In the debates about the world’s top-performing education systems, people usually mention Asian powerhouses such as South Korea and Singapore or the well-known Nordic countries, such as Norway or Finland. But nowadays, with much less recognition, Canada has climbed into the top row of international rankings. Let’s together find out why you should study in Canada.
Recently, international Pisa tests stated that Canada was one of a handful of countries to appear in the top 10 for reading, science, and maths.
Those tests, run by the Organisation for Economic Co-operation and Development (OECD), are a most important study of educational performance and demonstrate that Canada’s teenagers have one of the best educations in the world. They are far ahead of the US and European countries with strong cultural ties like France and the United Kingdom.
At the university level, Canada has the world’s highest percentage – 55% of working-age adults who have been through higher education compared with an average in OECD countries (35%).
Canada’s success in school tests is also very unusual compared with other international trends. The top performers are often compact, cohesive societies and the current highest achiever, Singapore, has been seen as a model of systematic progress, with each part of the education system incorporated into an overarching national strategy.
The country does not even really have a national education system. Canada’s education system consists of different autonomous provinces systems, and it is hard to think of a bigger contrast between a city-state such as Singapore and a huge land mass such as Canada. The OECD, while trying to understand the reason for Canada’s success in education, described the role of the federal government as limited and sometimes even non-existent.
Also, Canada has a high level of migrants in its school population. More than a third of young adults in Canada are from families where both parents are from another country. But the children of newly-arrived, migrant families seem to assimilate fast enough to perform at the same high level as their classmates.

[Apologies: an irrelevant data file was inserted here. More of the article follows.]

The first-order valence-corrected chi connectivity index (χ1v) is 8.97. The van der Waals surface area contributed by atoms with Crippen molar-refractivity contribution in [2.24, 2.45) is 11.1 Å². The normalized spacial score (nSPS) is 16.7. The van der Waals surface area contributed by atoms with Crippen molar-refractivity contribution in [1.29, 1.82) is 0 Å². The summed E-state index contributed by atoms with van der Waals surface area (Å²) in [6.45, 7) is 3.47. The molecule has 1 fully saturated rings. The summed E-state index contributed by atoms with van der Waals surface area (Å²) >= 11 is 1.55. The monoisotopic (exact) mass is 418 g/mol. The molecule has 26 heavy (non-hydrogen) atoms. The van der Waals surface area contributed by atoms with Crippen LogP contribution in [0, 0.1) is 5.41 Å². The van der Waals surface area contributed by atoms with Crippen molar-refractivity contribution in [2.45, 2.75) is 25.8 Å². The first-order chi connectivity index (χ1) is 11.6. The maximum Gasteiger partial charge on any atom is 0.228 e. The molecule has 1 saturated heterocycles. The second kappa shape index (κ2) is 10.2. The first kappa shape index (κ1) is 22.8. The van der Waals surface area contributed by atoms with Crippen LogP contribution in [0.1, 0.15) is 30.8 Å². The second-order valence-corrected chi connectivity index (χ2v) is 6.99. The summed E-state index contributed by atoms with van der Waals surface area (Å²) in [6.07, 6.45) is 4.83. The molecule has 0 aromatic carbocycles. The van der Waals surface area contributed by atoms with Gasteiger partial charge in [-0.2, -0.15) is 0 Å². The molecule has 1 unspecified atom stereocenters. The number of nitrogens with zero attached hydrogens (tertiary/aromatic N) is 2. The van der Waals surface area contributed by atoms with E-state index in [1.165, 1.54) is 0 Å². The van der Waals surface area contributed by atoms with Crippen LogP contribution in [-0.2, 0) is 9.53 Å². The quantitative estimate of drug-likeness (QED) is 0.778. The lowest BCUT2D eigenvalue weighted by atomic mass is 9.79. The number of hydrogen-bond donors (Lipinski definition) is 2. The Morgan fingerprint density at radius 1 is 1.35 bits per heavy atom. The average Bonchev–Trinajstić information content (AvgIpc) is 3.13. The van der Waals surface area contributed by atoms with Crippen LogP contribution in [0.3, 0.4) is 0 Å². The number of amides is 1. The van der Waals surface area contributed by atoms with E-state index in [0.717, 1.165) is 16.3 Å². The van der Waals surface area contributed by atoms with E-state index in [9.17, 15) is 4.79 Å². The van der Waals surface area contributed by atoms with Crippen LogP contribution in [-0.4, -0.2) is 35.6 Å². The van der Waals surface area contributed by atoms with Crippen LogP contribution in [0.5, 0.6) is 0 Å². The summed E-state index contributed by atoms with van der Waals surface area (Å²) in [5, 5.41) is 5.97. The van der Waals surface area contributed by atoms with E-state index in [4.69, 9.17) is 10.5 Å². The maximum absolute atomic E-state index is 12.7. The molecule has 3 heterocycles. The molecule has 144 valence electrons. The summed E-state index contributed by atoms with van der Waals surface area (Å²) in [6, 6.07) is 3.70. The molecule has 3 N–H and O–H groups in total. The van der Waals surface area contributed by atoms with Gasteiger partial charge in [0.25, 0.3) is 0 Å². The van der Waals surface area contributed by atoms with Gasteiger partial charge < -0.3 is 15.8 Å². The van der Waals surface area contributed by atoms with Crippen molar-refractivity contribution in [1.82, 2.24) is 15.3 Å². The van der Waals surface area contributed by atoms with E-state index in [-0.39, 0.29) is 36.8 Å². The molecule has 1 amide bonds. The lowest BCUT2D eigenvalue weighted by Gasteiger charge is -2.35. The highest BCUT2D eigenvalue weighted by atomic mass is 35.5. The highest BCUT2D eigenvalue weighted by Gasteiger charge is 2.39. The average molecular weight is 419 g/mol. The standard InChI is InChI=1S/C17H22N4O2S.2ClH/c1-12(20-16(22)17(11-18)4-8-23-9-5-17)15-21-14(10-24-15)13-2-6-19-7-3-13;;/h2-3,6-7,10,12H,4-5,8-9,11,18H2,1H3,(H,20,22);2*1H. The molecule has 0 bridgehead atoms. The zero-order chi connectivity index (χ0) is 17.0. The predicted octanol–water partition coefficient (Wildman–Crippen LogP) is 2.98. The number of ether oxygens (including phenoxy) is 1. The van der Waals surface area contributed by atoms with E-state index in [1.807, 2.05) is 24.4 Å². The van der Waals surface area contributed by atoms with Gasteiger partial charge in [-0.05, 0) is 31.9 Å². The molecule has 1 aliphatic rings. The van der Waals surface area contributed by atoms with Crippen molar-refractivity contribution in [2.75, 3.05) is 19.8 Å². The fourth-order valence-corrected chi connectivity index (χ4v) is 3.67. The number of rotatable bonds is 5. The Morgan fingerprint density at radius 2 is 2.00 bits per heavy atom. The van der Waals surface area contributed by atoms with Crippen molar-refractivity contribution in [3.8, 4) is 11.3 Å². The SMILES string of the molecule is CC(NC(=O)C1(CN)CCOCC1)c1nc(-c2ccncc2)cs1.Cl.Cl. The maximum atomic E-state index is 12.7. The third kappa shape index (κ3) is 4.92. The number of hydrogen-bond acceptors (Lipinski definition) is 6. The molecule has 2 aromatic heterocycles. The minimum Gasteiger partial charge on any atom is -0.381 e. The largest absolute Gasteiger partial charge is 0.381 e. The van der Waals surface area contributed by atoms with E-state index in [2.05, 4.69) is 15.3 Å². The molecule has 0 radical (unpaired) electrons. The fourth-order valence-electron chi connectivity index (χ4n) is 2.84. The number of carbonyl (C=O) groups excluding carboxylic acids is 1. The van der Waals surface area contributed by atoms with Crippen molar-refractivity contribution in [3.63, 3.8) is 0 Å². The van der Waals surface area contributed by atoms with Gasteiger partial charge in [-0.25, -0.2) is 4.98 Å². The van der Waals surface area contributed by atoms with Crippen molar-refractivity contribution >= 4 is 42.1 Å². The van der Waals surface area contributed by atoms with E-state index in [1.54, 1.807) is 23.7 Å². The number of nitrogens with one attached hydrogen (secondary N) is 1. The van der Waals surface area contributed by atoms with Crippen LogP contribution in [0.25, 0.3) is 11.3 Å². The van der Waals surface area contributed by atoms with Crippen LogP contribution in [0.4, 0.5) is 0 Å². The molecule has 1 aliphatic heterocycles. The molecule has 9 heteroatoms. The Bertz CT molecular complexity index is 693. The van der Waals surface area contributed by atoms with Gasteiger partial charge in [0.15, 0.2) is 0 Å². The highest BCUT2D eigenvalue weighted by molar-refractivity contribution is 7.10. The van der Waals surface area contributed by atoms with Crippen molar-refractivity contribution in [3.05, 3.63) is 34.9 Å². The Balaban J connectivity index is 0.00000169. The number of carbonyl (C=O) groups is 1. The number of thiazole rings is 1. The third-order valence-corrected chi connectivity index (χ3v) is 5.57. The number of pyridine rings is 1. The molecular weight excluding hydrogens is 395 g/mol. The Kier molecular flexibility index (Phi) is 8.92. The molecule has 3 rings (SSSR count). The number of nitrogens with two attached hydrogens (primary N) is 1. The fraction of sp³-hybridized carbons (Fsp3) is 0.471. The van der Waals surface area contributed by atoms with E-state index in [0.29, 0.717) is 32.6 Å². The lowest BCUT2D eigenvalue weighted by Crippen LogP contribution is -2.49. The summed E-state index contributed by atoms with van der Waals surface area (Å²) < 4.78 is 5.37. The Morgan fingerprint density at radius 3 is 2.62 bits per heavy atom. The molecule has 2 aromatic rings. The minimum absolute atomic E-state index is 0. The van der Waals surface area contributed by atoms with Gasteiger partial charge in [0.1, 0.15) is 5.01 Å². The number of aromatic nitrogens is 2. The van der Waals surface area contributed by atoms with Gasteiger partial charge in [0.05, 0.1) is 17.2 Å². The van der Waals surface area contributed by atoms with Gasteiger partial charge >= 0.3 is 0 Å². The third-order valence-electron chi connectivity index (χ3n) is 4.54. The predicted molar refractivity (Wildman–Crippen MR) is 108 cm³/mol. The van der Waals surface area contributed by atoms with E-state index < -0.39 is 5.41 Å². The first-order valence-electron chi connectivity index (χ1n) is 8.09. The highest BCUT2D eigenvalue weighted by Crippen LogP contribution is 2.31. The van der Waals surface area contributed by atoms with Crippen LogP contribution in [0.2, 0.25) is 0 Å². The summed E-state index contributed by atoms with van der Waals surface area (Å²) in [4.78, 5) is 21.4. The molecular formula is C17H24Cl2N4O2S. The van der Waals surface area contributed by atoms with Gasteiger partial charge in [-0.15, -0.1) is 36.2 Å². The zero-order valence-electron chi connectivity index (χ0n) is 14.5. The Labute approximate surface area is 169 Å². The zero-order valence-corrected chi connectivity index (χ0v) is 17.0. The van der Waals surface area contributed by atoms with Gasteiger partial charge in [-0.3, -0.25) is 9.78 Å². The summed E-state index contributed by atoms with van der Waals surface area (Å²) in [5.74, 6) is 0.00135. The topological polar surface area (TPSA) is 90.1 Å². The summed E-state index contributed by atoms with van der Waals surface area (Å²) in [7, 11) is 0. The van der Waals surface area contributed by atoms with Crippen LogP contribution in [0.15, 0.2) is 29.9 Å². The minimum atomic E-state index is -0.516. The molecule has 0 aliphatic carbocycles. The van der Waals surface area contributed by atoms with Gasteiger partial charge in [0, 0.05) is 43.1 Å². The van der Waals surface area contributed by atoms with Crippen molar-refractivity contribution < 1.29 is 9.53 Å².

Despite the diverse policies in individual provinces, there is a universal commitment to an equal chance in school. The strong sense of equal access and fairness – which is seen in the high academic performance of migrant children.
It makes Canada one of the few countries in the world where migrant children achieve the same level of education compared to their non-migrant counterparts.
Another unique feature is that international standards pay Canada’s teachers well – and entry into teaching is highly selective.
In Canada, all student get equal chances to succeed in education regardless of their background, wealth and other factors. Canada’s education system for international students is open to everyone. It has a remarkably consistent system. There is only a small variation between rich and poor students, very little variation in results between schools, compared with the average for developed countries.
Many families new to Canada want their children to excel at school, and the students are motivated to learn. All students get equal chances and opportunities.
This has been a huge year for education in Canada. The universities are reaping the benefits of the Trump effect, with record levels of applications from overseas students seeing Canada as a North American alternative to the United States.
Postsecondary education or higher education in Canada
In Canada, as in many countries throughout the world, postsecondary education is always evolving. It has one of the highest rates of postsecondary education completion in the world. Six out of every ten adults between 25 and 64 years of age had finished some form of postsecondary education.
Educational systems across the country tend to change as governments and education authorities identify new priorities and create strategies to respond to the needs of a fast-changing world. It is important to note that in Canada, postsecondary education encompasses all types of formal instructional programs beyond secondary school, including academic, technical, vocational and continuing professional education offered mainly by institutes, colleges, and universities.